What’s the single thing communications professionals worry about the most? I’d hazard, impact – if the things they’re producing, sending and socialising are actually making any difference. And with it, measurement – how to quantity and prove that change is actually taking place.
Next question: what’s the single thing that receives the least attention and investment? I’d say, probably the same thing.
Active and deliberate effort to guarantee objectives are being set, reviewed and achieved is singularly the most worried about and neglected part of all culture change communication planning.
Why is that? Short answer, because it’s difficult. It’s one thing to set a broadly appropriate set of KPIs, quite another to implement and follow-up on genuinely SMART change objectives.
Which is a shame. Because while it’s difficult, it’s also incredibly rewarding.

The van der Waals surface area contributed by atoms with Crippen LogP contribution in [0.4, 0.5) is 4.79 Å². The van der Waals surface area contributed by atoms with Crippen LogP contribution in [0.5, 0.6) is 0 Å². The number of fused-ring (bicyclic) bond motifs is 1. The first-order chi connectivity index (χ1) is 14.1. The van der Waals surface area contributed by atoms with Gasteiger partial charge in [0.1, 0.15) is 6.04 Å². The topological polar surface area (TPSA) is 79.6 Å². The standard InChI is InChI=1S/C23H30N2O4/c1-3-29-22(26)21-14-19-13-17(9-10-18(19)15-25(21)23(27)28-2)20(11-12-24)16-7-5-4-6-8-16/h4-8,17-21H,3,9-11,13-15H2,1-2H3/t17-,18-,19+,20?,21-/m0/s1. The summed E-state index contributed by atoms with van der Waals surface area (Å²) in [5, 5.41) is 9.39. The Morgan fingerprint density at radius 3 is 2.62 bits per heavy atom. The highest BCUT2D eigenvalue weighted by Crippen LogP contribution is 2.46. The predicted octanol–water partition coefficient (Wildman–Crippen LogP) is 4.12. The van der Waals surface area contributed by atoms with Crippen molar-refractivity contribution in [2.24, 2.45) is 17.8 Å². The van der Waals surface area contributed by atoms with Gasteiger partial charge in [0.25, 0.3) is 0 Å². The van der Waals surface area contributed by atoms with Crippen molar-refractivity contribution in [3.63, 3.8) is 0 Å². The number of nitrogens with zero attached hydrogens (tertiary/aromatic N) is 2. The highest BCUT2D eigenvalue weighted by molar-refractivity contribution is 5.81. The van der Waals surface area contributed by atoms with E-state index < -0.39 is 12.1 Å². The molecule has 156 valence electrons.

Any programme that’s been put together in the right way will have these things front and centre: why change is required; what is going to affect change; what are the indicators that change is taking place; what are the mechanisms we’ll use along the way to measure if it’s happening.
Done right, change objectives, tactics and KPIS will actually shape and influence communication, not the other way round. Our communication will be designed with change in mind, with consideration given to how communication might influence the desired objectives and shaped accordingly.
There’s no silver bullet. It will always be a process. But it’s not impenetrable, and it is, actually, whistler it, quite good fun.
In our next BG Briefing we’ll look at this very issue with a panel of change communication experts in subjects ranging from DEI , conflict resolution, change and communication more broadly.
We’ll ask them how they go about the challenge, and what they’ve learnt from experience about how best to measure and prove ROI.
To register your interest, fill in your details here, and we’ll send you a calendar invitation with all the information you need. We look forward to seeing you there!